Applied Research in current projects

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The five research profile lines superbly combine the research activities of currently more than 150 ongoing projects and thus represent our modern interpretation of the megatrend „mobility” in the areas of humans and technology. With these research lines, the university is focusing on the continuous further development and selective reorientation of the previous research profile. Here you will find a selection of current, exciting research topics: 

Current Research Projects at WHZ

How is it possible to transmit data reliably while charging an electric vehicle? Researchers at the University of Applied Sciences Zwickau in Western Saxony (Germany) want to find an answer to this question. A Power-Line Communication (PLC) has been defined for communication while the charging process is running. However, the requirements for the communication channel have not yet been sufficiently standardized, which may lead to problems during charging. In order to close this gap, the communication properties of charging cables from charging stations already available on the market were examined on behalf of various German automobile manufacturers. The research group has also developed a reference system permitting to determine the functional limits of the PLC. The aim of the study is to define uniform system properties to be incorporated into international standardization.

 

A team of researchers from the Faculty of Electrical Engineering has developed a completely new Hybrid Energy Storage System (HESS). The combination of battery and ultracapacitor improves the peak current characteristics of the energy storage device, prolongs battery life considerably. Thanks to digital regulation, it permits adjustments according to requirements. It ensures maximum reliability in a wide range of applications – with low development effort. This world premiere was developed in joint collaboration with Rutronik, the high-tech system distributor from Baden (Germany). It proves that battery systems can be combined with ultracapacitors to master practical conditions.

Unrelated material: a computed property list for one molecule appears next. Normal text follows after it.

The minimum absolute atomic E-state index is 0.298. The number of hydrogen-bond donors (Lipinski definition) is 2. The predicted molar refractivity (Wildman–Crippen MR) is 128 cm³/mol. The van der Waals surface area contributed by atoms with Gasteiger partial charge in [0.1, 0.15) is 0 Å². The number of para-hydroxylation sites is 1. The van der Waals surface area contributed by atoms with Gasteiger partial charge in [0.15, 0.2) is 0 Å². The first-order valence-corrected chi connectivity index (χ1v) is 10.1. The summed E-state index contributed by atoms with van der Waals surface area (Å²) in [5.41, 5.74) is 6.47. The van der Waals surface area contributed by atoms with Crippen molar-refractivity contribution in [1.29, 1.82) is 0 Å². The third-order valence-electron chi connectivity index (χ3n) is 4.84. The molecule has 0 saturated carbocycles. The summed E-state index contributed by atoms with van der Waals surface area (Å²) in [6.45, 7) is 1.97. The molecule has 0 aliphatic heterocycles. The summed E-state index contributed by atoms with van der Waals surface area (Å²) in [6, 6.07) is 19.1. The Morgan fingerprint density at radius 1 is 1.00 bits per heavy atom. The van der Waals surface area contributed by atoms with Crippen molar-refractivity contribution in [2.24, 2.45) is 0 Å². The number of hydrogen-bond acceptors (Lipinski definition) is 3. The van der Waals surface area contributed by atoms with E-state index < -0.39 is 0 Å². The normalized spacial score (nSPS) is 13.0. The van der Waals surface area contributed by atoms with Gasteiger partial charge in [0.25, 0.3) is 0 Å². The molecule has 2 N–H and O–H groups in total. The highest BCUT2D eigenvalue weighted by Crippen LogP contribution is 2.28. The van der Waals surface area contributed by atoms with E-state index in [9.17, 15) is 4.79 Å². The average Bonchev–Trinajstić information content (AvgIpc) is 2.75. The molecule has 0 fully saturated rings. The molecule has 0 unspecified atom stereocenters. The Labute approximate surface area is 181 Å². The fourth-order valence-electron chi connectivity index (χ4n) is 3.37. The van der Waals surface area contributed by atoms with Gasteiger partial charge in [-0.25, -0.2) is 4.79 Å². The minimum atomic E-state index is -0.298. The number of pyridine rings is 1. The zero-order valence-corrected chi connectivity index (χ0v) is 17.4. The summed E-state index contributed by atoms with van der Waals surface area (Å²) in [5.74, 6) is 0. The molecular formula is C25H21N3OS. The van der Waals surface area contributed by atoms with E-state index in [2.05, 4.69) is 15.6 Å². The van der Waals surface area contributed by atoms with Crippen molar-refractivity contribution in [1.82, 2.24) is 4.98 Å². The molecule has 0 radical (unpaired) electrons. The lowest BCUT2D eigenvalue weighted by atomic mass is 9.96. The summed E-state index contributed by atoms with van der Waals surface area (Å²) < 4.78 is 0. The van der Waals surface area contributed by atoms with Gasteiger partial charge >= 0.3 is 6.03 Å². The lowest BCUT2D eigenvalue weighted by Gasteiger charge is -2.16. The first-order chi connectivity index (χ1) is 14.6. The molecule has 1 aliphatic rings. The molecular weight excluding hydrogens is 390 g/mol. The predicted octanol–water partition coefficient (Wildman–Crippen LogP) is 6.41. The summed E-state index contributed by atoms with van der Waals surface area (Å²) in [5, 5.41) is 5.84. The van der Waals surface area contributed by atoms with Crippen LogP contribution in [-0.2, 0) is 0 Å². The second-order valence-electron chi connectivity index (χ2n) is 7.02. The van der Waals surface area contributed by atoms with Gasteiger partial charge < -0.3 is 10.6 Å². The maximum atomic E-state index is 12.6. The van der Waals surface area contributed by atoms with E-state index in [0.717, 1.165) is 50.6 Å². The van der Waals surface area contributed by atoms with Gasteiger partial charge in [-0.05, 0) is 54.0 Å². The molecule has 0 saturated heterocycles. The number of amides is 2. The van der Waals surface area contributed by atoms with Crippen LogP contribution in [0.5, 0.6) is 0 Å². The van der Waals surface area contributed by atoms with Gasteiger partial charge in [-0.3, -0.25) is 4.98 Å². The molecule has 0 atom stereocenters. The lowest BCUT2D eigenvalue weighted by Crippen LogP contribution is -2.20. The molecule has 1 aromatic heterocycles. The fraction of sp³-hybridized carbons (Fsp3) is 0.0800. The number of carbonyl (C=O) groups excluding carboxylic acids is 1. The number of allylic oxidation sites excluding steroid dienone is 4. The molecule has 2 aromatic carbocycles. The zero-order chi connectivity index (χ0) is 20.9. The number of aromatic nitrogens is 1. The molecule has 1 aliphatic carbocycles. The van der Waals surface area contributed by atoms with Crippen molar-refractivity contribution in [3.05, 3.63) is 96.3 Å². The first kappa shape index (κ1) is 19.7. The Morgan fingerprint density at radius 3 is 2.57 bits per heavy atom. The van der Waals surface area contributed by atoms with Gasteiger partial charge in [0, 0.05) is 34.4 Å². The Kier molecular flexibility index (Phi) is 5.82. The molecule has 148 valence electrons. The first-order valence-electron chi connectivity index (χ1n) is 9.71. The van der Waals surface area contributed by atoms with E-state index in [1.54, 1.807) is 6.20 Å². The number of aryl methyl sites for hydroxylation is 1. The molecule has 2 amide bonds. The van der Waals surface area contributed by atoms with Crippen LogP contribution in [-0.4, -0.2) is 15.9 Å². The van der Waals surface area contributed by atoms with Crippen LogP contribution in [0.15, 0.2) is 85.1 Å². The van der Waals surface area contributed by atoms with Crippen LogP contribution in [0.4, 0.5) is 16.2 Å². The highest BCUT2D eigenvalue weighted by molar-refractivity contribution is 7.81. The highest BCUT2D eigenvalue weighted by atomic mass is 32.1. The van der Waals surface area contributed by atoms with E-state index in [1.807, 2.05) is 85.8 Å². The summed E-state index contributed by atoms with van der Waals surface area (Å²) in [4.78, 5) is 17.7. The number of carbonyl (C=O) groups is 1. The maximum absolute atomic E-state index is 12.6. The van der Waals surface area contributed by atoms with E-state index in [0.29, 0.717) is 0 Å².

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The increasing digitisation and rapid technological progress present the industry with new challenges. Science and research at WHZ help shape the working worlds of the future. One project focuses on the food industry. Whilst in other industries significant parts of production processes are largely self-organised, automation and digitised processes in the food industry are less developed. The primary objective of this research project is to optimise the industrial processing of individual foodstuffs that were previously processed mostly “by hand”. Cyber-physical systems allow processing chains to run automatically. The research project focuses on the development of components for a fully automated production line for this industry. In addition to the development of optical sensors for the automation and improvement of quality control, the resulting data are to be integrated into the existing company information systems. The processing speed that can be achieved with the automated solution will be an essential criterion to counteract cheap manual labour in Eastern Europe.